What next, you pussified mother fuckers, pink uniforms and come fuck me heels for the troops? Fuck you and the horse you rode in on
Source: The Western Journal
High-ranking officials at the Pentagon are now warm to a discussion about renaming U.S. military bases and installations which are named after confederate military fighters.
Amid the nation’s civil unrest following the death of George Floyd, a black man who died while in the custody of police in Minneapolis in May, demands to remove or rename monuments, symbols and places which honor Confederate leaders from the American Civil War have grown louder.
According to multiple reports, conversations are being held among the military’s top officials about what to do with bases that bear the name of Confederate fighters.
An anonymous senior official in the US Army told Fox News that the country’s military leadership is closely monitoring national sentiment against honoring Confederate military commanders and might adopt a new policy after years of avoiding the topic.
“We must recognize history is important, but we must come together and have some sort of open discussion about race,”Nameless Lying Mother Fuckin’ Coward
“This week highlighted the need to start understanding those feelings and the Army secretary is open to considering changing the names of these bases named for Confederate generals.”Confederate Generals were Americans
They stood up for their beliefs
Unlike the PC Pansies at the Pentagon now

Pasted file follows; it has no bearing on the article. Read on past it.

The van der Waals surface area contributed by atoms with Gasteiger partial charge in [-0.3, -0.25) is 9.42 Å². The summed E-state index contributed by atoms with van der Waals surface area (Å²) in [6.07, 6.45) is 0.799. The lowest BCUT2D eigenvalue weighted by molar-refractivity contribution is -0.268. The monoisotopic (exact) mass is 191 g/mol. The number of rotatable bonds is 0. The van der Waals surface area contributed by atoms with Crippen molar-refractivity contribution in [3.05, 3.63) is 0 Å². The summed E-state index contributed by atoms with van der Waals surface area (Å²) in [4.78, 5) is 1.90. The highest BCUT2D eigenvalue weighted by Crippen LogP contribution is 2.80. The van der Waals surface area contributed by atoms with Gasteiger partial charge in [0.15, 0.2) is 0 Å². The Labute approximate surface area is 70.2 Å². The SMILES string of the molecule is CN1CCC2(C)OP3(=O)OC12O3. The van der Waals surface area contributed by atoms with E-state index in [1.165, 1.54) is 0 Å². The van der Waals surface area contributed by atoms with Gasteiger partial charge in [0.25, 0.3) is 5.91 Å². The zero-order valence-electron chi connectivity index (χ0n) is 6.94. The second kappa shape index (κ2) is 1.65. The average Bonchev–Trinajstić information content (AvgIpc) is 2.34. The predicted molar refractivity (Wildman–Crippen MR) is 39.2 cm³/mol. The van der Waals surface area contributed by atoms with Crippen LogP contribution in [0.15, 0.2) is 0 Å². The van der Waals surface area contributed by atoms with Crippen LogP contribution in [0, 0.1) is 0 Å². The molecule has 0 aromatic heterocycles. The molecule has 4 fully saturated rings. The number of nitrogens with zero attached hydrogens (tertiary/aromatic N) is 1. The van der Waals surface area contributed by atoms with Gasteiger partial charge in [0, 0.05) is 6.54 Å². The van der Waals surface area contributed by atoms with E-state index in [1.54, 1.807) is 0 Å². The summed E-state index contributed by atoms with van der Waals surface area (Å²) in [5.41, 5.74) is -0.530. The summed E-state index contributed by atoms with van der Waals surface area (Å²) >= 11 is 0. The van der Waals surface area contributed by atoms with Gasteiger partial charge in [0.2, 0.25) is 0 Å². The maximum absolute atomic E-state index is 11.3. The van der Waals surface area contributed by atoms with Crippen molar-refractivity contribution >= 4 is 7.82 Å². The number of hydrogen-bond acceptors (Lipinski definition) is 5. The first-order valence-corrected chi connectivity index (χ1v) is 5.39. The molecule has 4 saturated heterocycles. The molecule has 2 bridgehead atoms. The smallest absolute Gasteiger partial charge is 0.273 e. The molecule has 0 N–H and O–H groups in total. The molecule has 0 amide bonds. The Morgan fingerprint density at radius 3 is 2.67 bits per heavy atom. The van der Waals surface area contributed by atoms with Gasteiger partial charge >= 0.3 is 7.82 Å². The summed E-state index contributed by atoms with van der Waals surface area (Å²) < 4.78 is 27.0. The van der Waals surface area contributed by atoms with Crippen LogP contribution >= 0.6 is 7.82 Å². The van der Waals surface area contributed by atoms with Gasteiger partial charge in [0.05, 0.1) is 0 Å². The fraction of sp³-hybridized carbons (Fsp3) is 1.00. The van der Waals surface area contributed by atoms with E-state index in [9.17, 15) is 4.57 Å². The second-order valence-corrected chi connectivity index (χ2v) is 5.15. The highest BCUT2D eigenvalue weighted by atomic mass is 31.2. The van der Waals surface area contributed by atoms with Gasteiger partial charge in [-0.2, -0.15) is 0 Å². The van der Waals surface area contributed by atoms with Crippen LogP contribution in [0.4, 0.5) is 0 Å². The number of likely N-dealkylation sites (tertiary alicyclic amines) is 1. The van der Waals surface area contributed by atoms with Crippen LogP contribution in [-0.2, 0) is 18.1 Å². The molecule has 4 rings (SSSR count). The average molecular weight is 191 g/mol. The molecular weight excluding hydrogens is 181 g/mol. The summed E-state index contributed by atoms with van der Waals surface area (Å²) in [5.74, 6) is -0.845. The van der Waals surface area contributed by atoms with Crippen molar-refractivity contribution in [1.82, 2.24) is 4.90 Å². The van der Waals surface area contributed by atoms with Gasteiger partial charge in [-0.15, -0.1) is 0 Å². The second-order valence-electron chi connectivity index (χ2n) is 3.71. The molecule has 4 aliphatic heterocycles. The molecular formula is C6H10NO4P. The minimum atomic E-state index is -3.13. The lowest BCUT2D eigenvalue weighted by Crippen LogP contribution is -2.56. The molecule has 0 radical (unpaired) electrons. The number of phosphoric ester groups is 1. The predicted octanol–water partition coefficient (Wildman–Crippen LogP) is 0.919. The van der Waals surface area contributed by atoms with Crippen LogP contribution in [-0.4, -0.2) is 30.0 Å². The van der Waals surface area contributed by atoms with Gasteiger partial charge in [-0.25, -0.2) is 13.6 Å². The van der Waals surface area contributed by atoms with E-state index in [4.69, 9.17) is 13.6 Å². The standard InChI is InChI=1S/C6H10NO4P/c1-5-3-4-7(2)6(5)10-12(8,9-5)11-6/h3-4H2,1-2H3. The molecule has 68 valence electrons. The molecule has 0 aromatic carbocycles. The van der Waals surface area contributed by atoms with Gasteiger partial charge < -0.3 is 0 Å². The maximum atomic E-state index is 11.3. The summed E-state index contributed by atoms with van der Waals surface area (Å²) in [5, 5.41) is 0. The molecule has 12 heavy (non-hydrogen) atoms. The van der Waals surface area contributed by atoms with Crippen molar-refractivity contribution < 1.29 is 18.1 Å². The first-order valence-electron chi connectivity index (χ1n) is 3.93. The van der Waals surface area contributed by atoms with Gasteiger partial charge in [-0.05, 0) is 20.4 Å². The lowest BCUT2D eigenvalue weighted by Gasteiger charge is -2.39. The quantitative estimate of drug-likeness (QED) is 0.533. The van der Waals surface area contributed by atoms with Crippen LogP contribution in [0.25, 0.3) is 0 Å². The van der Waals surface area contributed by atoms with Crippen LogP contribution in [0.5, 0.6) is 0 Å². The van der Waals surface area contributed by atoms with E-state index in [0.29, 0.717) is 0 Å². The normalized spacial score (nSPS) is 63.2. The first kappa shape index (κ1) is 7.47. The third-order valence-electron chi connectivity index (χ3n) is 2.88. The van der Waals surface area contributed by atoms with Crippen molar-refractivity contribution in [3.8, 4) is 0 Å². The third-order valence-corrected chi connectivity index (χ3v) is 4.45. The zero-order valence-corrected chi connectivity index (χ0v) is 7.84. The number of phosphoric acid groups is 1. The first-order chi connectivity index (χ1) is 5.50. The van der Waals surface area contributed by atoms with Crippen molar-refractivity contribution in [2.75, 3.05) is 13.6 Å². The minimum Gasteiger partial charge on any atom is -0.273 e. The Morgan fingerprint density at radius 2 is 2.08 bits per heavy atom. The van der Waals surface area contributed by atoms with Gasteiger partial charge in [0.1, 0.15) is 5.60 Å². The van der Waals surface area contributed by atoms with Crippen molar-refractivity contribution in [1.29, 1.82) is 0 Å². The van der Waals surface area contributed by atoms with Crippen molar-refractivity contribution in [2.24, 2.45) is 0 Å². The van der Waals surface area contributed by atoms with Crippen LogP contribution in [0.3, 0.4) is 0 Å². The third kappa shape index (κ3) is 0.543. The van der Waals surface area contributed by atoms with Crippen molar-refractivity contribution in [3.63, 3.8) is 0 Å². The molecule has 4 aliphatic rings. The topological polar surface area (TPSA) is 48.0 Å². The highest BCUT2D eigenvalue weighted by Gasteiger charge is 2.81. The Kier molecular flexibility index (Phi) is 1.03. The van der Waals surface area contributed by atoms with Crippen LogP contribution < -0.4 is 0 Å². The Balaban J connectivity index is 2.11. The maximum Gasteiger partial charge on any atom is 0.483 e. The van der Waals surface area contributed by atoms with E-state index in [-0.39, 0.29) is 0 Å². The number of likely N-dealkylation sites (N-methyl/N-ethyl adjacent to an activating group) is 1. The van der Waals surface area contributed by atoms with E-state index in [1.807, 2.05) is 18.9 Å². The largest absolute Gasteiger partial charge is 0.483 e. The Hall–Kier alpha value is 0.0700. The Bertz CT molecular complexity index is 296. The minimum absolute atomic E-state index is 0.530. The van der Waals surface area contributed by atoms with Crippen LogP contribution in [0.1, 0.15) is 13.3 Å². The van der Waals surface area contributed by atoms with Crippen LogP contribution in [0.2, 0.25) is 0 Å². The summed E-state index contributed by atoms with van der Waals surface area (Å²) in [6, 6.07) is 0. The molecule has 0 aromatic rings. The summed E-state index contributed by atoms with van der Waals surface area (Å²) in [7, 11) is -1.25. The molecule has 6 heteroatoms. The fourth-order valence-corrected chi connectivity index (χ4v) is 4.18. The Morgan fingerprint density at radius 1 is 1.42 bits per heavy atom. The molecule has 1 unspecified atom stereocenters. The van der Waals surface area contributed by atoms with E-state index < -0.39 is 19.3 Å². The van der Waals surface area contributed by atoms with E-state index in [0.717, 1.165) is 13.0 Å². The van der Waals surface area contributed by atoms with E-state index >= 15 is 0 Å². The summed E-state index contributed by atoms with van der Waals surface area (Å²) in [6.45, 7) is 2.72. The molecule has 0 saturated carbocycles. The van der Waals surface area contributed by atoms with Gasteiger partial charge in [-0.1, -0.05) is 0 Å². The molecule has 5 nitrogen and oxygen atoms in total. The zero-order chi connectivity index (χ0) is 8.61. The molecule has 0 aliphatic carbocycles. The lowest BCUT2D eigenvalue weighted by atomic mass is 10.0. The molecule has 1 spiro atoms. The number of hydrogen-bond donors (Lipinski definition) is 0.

According to Politico, Secretary of Defense Mark Esper and Secretary of the Army Ryan McCarthy are also both in support of a bipartisan discussion on the matter.
In a statement, the Army confirmed to CNN on Monday that Esper and McCarthy are open to discussion, but added that “each Army installation is named for a soldier who holds a significant place in our military history” and “the historic names represent individuals, not causes.”
The Commandant of the Marine Corps, Gen. David H. Berger, tweeted last week that his branch is also monitoring the national discussion.
“Current events are a stark reminder that we must strive to eliminate division. The trust we place in one another on a daily basis demands this. By listening, we learn, by learning, we change,”Gen Berger
There are currently 10 U.S. military facilities named after Confederate leaders:
Fort Rucker in Alabama; Forts Benning and Gordon in Georgia; Fort Polk and Camp Beauregard in Louisiana; Fort Bragg in North Carolina; Fort Hood in Texas; and Forts Pickett, A.P. Hill, and Lee in Virginia.
The military has previously avoided the topic of renaming the installations.